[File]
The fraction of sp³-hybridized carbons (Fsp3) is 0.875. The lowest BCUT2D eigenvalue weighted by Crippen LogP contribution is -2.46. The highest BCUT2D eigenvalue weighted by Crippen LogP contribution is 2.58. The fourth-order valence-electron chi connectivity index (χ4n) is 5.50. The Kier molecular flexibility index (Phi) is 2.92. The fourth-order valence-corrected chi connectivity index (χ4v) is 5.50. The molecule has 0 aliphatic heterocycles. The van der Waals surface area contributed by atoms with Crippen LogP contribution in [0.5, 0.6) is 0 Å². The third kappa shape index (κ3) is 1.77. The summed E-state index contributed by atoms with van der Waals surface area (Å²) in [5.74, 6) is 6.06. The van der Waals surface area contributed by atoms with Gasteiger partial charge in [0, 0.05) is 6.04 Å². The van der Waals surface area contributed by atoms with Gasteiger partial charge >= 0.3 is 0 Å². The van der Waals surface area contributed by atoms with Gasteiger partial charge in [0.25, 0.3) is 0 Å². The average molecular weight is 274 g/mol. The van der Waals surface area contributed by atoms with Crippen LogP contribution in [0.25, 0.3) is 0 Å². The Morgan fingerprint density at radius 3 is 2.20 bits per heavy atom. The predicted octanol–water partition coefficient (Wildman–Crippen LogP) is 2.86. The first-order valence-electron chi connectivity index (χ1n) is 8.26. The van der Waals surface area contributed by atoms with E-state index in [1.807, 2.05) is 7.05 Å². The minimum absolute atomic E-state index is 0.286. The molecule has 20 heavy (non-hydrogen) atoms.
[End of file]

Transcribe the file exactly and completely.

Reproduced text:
The fraction of sp³-hybridized carbons (Fsp3) is 0.875. The lowest BCUT2D eigenvalue weighted by Crippen LogP contribution is -2.46. The highest BCUT2D eigenvalue weighted by Crippen LogP contribution is 2.58. The fourth-order valence-electron chi connectivity index (χ4n) is 5.50. The Kier molecular flexibility index (Phi) is 2.92. The fourth-order valence-corrected chi connectivity index (χ4v) is 5.50. The molecule has 0 aliphatic heterocycles. The van der Waals surface area contributed by atoms with Crippen LogP contribution in [0.5, 0.6) is 0 Å². The third kappa shape index (κ3) is 1.77. The summed E-state index contributed by atoms with van der Waals surface area (Å²) in [5.74, 6) is 6.06. The van der Waals surface area contributed by atoms with Gasteiger partial charge in [0, 0.05) is 6.04 Å². The van der Waals surface area contributed by atoms with Gasteiger partial charge >= 0.3 is 0 Å². The van der Waals surface area contributed by atoms with Gasteiger partial charge in [0.25, 0.3) is 0 Å². The average molecular weight is 274 g/mol. The van der Waals surface area contributed by atoms with Crippen LogP contribution in [0.25, 0.3) is 0 Å². The Morgan fingerprint density at radius 3 is 2.20 bits per heavy atom. The predicted octanol–water partition coefficient (Wildman–Crippen LogP) is 2.86. The first-order valence-electron chi connectivity index (χ1n) is 8.26. The van der Waals surface area contributed by atoms with E-state index in [1.807, 2.05) is 7.05 Å². The minimum absolute atomic E-state index is 0.286. The molecule has 20 heavy (non-hydrogen) atoms.